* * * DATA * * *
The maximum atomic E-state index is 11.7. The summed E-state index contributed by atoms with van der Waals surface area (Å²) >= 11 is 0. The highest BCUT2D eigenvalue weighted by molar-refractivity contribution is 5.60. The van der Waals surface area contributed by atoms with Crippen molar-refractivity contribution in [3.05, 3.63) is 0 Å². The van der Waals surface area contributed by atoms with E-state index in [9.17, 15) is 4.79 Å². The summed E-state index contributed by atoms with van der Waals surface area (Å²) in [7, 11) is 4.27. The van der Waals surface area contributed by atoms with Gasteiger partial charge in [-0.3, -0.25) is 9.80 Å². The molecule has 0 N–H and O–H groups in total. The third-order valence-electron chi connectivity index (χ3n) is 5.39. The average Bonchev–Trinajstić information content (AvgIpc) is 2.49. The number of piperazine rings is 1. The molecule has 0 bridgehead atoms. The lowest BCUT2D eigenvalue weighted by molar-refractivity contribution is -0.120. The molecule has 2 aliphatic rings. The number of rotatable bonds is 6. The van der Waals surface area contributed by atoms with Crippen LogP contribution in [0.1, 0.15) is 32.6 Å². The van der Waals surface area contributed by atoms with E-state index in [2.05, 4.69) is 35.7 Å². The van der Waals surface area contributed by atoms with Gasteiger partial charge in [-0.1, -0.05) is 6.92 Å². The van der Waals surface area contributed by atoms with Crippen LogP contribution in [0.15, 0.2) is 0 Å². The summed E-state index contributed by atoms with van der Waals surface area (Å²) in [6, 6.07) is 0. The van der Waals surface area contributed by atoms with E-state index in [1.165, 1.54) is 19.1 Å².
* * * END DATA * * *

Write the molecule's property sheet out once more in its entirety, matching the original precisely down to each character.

The maximum atomic E-state index is 11.7. The summed E-state index contributed by atoms with van der Waals surface area (Å²) >= 11 is 0. The highest BCUT2D eigenvalue weighted by molar-refractivity contribution is 5.60. The van der Waals surface area contributed by atoms with Crippen molar-refractivity contribution in [3.05, 3.63) is 0 Å². The van der Waals surface area contributed by atoms with E-state index in [9.17, 15) is 4.79 Å². The summed E-state index contributed by atoms with van der Waals surface area (Å²) in [7, 11) is 4.27. The van der Waals surface area contributed by atoms with Gasteiger partial charge in [-0.3, -0.25) is 9.80 Å². The molecule has 0 N–H and O–H groups in total. The third-order valence-electron chi connectivity index (χ3n) is 5.39. The average Bonchev–Trinajstić information content (AvgIpc) is 2.49. The number of piperazine rings is 1. The molecule has 0 bridgehead atoms. The lowest BCUT2D eigenvalue weighted by molar-refractivity contribution is -0.120. The molecule has 2 aliphatic rings. The number of rotatable bonds is 6. The van der Waals surface area contributed by atoms with Crippen LogP contribution in [0.1, 0.15) is 32.6 Å². The van der Waals surface area contributed by atoms with E-state index in [2.05, 4.69) is 35.7 Å². The van der Waals surface area contributed by atoms with Gasteiger partial charge in [-0.1, -0.05) is 6.92 Å². The van der Waals surface area contributed by atoms with Crippen LogP contribution in [0.15, 0.2) is 0 Å². The summed E-state index contributed by atoms with van der Waals surface area (Å²) in [6, 6.07) is 0. The van der Waals surface area contributed by atoms with E-state index in [1.165, 1.54) is 19.1 Å².